|1||Pte. Lewis Albert Excell||51||George Davison & Rifleman Almer Allsworth Davison|
|7||Pte. Albert Edward Croucher||57|
|8||Pte. Harry Barling||58|
|18||Pte. Frederick Mint||68|
|19||Pte. Frederick James Haig||69|
|22||Pte. Frederick William Linnell||72|
|25||Pte. Fred Taylor||75||Cpl. Charles Edward Eden|
|26||Pte. Bertie Mower||76||George Leslie Meadus, Arthur Sydney Gibbs & Sydney Thomas Gibbs|
|28||Pte. Frederick William Johnson||78|
|32||Pte. Charles Behan||82|
|50||Sgt. Walter Edmund Jordan||100||Pte. John William Holman|
Private Lewis Albert Excell
Service Number: 11473, 10th Bn. Queen's Own (Royal West Kent Regiment)
Private Albert Edward Croucher
Service Number: 23485, 1st Battalion, Oxfordshire and Buckinghamshire Light Infantry
Albert was born in the summer of 1897 in Hollingbourne, his parents were John and Rosa Croucher. There were six children, all boys, in what must have been a lively household, Albert was the second youngest. The census of 1911 has the family living in Roseacre with dad and three of his sons working as farm labourers.
Albert enlisted in Maidstone in January 1916 and eventually became 23485 Private A. E. Croucher of the 1st Battalion Oxfordshire and Buckinghamshire Light Infantry.
At the outbreak of war the 1st Battalion Ox & Bucks L. I. were stationed in India. In November 1914 they sailed from there to Mesopotamia (modern day Iraq) and remained in that theatre of war for the duration.
In 1915 the British advance against the Turks seemed unstoppable but later that same year fortunes turned in favour of the enemy. The initial successes being turned into defeat at the Battle of Ctesiphon. The army of which the 1st Ox & Bucks were part retreated to the City of Kut, where a garrison made up of British and Indian troops kept the Turks at bay. With food supplies running short and the attempt to relieve Kut having failed by April 1916 the garrison of 8,000 were forced to surrender. It is estimated that 5,000 of these prisoners died in captivity.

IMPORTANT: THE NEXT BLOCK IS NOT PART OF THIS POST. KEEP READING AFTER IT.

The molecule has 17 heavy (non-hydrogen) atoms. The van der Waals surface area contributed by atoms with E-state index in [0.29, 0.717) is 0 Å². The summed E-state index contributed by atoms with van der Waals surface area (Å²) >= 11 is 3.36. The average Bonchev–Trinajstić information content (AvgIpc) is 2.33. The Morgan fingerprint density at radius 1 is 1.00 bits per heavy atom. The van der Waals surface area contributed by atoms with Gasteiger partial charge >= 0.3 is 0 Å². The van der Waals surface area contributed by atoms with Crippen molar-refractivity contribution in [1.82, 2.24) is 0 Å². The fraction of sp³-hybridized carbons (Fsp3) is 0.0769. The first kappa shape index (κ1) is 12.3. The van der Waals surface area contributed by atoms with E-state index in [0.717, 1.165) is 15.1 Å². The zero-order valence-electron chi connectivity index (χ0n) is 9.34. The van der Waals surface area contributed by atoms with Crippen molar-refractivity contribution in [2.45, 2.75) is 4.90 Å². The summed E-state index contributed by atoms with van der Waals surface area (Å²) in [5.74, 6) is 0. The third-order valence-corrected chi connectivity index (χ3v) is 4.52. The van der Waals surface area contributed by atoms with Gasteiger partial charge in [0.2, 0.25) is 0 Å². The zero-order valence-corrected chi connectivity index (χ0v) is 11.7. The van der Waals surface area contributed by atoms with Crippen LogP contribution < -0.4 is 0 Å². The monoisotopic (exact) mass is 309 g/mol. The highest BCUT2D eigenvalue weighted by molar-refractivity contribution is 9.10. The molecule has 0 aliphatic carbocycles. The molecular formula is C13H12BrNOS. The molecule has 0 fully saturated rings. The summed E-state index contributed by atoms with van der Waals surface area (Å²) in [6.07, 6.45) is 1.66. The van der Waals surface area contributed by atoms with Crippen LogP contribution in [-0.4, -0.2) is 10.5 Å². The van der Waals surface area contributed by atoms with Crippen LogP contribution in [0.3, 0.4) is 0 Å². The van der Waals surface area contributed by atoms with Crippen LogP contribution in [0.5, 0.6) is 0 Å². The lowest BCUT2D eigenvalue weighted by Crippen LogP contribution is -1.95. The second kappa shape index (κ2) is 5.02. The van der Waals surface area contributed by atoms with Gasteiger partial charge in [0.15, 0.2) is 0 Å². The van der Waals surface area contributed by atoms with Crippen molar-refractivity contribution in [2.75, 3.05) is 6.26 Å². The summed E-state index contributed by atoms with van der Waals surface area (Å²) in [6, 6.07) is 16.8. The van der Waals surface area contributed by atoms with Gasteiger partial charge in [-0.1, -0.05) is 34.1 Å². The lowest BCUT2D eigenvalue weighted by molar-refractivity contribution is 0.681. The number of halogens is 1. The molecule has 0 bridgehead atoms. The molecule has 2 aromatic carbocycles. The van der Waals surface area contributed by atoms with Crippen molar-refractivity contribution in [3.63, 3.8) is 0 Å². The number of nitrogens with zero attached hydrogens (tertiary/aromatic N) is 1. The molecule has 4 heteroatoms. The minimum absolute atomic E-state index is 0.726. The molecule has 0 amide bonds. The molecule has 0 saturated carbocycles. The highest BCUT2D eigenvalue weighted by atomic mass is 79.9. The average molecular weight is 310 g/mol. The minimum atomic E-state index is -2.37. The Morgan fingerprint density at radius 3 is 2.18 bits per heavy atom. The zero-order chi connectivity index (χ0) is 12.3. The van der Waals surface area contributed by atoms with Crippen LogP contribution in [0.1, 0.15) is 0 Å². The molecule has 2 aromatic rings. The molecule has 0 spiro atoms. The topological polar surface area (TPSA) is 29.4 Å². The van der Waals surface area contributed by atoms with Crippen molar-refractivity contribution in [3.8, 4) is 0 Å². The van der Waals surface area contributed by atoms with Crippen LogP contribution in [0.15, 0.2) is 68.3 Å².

Back at home in January 1916 a provisional force was formed which was to eventually become the new 1st Battalion Ox & Bucks Light Infantry. Albert joined this group and in May 1916 they all set sail for Mesopotamia. A considerable force of 150,000 troops assembled determined to avenge the humiliating surrender of April. The new Ox & Bucks were part of this force.
On the night of the 13th/14th of December 1916 the British attacked, progress was slow on account of heavy rain. It took a full two months with efforts to minimise casualties a high priority. By 27th February 1917 Kut had been recaptured and progress was being made towards Baghdad.
The British/lndian Army pushed the Turks back, entering Baghdad after the Turkish Army withdrew from the city.
Many battles followed with steady progress being made, and then on the 30th October 1918 the Turks signed an armistice and the war in the Middle East ended. Albert was not there.
Somewhere and at some time during this tumultuous period Albert became sick, he died in hospital in Baghdad on Monday the 18th March, probably of cholera, he is buried in grave ll. B. 6 at the Baghdad (North Gate) Cemetery Iraq. Pictured left is the official record of Albert's Victory Medal.
The troops suffered tremendously with flooding, flies, mosquitoes and other vermin, all in extreme temperatures. 11,012 were killed, 3,985 died of wounds, 12,678 died of sickness, 13,492 were missing or taken prisoner, and 51,836* were wounded.
*Statistics of the Military Effort of the British Empire (London HMSO 1920).
Private Harry Barling
Service Number: 11174, 19th (Queen Alexandra's Own Royal) Hussars
Private Frederick Mint
Service Number: G80406, Middlesex Regiment
Private Frederick James Haig
Service Number: 3845, 1st Battalion, Welsh Guards